Trey Marshall (S, Florida State) – 79

There is definitely a place for Trey Marshall in the NFL, but teams will have to be careful to play to his strengths and mask his deficiencies.  He has, to an extent, been a victim of his own versatility at FSU, lining up almost everywhere in the secondary.  That has, however, enabled scouts to see him in all sorts of situations.  To my mind, his skill-set is that of a box safety, or strong safety, in the NFL.  He doesn’t have the cover skills to match up against NFL WRs; in coverage, he is scrappy, grabby, slow to turn his hips and has marginal ball skills.  You don’t really want him exposed too much against WRs in space.  He is, however, fast and physical enough to cover TEs and RBs effectively.  In run support, Marshall is really very good; he flies to the ball like a missile and hits very aggressively; in this part of the game, he reminds me of Keanu Neal, of the Atlanta Falcons.  I like a safety who looks like he bears a personal grudge towards the ball carrier and Marshall certainly falls into this category.  I will be interested to see if he can bed down in one position in the 2017 season and improve his skills in the cover game.  If so, he could rise quickly up draft boards.  Nevertheless, I’ve already seen enough from Marshall to justify giving him a Day 2 grade.

Armani Watts (S, Texas A&M) – 72

Armani Watts is a befuddling prospect.  If you watch the Arkansas game from 2016, he looks like a surefire 1st round pick.  If you watch the Tennessee game, you would see him as a Day 3/UDFA type.  Clearly, he needs to become more consistent (Cue the Stating the Obvious sirens).  What are Watt’s strengths?  Well, he is fast, rangy, decisive in coverage and closes with speed and explosiveness upon the ball.  Athletically, he’s what you’re looking for in a free safety.  I really like the way he goes after the ball; in both the games mentioned above, Watts makes a really good – and deliberate – strip of the football; once from Alvin Kamara (1Q: 7:51 v Tennessee) and once from Rawleigh Williams (2Q 8:12 v Arkansas).  In both cases, the offence looked to be moving in to score, so those were game-changing plays.  My issue with Watts lies with his tackling which is, technically, a car crash.  He misses far too many one-on-one tackles for a number of different reasons: he goes either too high or too low; he doesn’t wrap up; he prioritises the big hit with only limited success; he sometimes tries to spin round and drag down tacklers, rather than making a proper tackle.  Some people may see this as a coachable thing but, to me, it’s a major red flag if my last line of defence is so shaky in such a crucial part of the game.  I suspect the NFL will be more prepared to overlook this than I would be so he will probably go higher than the late 4th round grade I have on him.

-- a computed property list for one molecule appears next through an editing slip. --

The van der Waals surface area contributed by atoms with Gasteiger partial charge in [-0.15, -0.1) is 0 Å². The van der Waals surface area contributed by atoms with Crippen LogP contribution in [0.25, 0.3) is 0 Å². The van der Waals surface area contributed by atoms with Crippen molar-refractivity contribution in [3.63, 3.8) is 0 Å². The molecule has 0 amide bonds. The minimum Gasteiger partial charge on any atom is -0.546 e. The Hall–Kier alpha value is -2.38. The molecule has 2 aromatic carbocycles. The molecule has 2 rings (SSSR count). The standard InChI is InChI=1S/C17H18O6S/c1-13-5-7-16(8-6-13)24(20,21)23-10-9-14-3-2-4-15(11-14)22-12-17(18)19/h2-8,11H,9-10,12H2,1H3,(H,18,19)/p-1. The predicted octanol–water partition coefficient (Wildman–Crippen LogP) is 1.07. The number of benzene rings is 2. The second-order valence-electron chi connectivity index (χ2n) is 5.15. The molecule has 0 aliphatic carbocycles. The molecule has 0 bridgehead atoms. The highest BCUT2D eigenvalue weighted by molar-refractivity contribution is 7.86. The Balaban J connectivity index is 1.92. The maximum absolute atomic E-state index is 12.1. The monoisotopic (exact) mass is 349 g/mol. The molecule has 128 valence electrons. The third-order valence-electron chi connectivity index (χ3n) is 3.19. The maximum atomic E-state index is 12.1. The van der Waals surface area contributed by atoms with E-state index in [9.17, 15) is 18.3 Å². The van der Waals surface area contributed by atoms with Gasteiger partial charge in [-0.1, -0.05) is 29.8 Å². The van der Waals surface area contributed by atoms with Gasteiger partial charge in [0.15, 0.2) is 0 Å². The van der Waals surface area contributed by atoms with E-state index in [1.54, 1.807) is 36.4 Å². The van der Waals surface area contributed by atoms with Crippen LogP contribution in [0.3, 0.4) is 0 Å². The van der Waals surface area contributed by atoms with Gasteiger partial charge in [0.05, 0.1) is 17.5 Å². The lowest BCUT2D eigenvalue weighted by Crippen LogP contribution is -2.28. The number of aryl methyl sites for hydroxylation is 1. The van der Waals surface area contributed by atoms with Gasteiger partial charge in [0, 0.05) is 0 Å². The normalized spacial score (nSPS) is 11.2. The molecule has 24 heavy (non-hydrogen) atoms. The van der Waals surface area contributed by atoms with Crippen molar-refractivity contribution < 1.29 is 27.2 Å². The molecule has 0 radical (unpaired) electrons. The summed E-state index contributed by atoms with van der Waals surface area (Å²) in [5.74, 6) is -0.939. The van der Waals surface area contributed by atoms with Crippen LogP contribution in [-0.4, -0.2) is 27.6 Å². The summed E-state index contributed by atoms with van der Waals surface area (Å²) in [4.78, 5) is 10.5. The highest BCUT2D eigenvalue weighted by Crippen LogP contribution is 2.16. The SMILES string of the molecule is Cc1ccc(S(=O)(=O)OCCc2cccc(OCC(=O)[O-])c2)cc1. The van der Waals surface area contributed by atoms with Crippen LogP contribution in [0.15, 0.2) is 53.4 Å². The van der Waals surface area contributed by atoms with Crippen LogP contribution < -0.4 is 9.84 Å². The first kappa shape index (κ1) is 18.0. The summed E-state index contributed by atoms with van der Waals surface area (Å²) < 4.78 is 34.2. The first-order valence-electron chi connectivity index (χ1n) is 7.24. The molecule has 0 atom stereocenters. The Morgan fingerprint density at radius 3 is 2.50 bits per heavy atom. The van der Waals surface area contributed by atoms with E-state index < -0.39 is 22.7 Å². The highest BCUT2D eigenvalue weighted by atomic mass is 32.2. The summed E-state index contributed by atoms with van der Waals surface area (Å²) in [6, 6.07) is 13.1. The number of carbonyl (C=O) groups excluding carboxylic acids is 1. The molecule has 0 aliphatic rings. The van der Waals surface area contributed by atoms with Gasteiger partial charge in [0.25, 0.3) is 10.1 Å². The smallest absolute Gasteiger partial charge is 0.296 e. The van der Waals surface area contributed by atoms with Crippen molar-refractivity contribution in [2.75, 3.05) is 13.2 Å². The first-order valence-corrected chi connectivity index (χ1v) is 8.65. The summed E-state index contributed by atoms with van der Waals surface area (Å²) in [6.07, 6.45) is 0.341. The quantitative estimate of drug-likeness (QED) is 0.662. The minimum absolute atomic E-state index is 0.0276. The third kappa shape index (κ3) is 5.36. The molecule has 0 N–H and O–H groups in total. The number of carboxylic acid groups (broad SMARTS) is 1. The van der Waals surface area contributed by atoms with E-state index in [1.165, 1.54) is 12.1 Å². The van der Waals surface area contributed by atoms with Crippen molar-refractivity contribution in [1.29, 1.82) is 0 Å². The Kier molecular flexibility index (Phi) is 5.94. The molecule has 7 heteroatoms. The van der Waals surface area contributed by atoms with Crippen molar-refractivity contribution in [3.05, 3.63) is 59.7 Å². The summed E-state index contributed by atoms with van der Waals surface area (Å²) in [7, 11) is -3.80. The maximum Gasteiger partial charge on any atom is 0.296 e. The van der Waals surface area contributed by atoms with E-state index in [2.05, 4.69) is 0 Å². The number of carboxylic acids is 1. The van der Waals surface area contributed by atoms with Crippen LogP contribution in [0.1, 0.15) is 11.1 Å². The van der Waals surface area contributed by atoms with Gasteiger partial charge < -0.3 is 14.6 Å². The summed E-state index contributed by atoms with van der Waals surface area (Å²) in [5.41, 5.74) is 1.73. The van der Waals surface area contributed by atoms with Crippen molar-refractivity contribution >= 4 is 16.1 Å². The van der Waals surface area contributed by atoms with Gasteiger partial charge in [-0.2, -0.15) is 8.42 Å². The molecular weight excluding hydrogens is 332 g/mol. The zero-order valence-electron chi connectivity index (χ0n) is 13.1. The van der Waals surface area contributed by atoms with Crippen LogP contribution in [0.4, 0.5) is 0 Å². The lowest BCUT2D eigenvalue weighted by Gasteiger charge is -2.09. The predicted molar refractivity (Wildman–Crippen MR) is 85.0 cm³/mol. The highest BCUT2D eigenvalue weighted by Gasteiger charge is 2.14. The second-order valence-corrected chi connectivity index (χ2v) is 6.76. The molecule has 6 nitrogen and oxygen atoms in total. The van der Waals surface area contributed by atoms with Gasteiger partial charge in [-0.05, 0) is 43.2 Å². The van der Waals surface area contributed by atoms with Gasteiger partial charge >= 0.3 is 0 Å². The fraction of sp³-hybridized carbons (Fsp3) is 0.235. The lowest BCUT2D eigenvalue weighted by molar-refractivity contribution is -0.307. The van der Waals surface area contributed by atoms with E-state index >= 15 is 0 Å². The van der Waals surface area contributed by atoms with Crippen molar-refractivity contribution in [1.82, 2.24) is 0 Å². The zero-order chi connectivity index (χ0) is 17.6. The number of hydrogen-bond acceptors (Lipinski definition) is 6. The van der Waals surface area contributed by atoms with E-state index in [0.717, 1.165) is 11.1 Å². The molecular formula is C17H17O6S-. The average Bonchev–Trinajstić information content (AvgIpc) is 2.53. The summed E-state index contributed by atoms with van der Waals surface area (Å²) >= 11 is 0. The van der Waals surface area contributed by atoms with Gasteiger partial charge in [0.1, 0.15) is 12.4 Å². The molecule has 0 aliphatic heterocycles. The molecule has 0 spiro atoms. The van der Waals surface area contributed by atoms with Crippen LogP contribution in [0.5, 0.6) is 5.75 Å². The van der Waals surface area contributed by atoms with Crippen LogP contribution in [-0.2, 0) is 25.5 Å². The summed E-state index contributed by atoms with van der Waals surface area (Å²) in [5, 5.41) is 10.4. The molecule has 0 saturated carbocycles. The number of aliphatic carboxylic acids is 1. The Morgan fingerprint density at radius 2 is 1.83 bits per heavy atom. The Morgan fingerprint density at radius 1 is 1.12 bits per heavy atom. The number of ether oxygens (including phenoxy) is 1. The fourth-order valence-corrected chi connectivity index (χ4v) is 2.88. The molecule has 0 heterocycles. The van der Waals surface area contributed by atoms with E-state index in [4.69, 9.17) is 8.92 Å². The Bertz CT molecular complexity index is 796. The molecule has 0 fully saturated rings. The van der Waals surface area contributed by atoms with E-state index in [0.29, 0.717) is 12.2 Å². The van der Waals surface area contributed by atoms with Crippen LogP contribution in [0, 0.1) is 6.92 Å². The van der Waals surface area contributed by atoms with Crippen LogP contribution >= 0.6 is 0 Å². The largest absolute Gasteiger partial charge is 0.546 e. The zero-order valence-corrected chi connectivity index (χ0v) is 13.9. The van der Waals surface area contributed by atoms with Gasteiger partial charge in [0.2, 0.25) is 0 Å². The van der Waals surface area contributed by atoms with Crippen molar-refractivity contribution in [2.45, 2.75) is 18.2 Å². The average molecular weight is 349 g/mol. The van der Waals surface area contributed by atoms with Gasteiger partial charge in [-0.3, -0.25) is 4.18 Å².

Quin Blanding (S, Virginia) – 80

Blanding has prototypical size and range for an NFL free safety.  Virginia plays him most often in the deep, centre-field role, although he is also comfortable in Cover 2.  He is very adept in zone coverage, where he identifies threats smoothly and rapidly.  Virginia does not ask him to do much by the way of man coverage but, when he does, he looks comfortable matched up with TEs and WRs alike.  His ball skills are just OK, I feel; for a player with his range, in his position, you would like to see more interceptions and there are times when he will misjudge the ball completely.  In run support, he is very reliable.  No one is going to mistake him for Landon Collins or Keanu Neal as a tackler but he doesn’t miss many either – he wraps up consistently and is technically sound.  I don’t see Blanding as a difference maker in the NFL but, if he were your starting free safety, he certainly wouldn’t be a liability.  As such, I have a mid Day-2 grade on him at this stage of the process.

Derwin James (S, Florida State) – 98

Derwin James is a simply outstanding prospect.  The thing that stands out most for me is his versatility as a safety; whether he’s blitzing, filling in against the run, covering TEs close to the line of scrimmage or playing the deep ball, he does it with remarkable aplomb.  He appears to be playing, at times, at a different speed to everyone else on the field and I can only imagine how intimidating it must be for a RB or TE to see #3 roaming the defensive backfield, like a lion with its eye on a gazelle.  He is one of those players for whom an offensive co-ordinator has to account on every play and there are really very few flaws in his game.  I particularly enjoy watching him blitz – he has great size for a safety (6-3, 210) but, even so, there is no way he should be able to run through Power 5 offensive linemen the way that he can; as an example, look at how ,as a true freshman, he split the LG and LT of North Carolina State in 2015 (6:37, 3rd Quarter).  When he gets home, he wreaks absolute havoc; see, again in 2015, his sack of Lamar Jackson and forced fumble ( 4:59, 3rd Quarter).  Just occasionally, he is overly reliant on his physicality to make a tackle and will not wrap up effectively; this is, however, a minor quibble as, for the most part, his tackling is both powerful and dependable.  He also had to redshirt the 2016 season, having torn his meniscus in Week 2 of 2016, and it will be important for him to show that he has lost none of his explosiveness.  These are my only two caveats – otherwise, I would have considered giving him 100/100.  Needless to say, therefore, James is, for me, one of the very top players in the 2018 draft.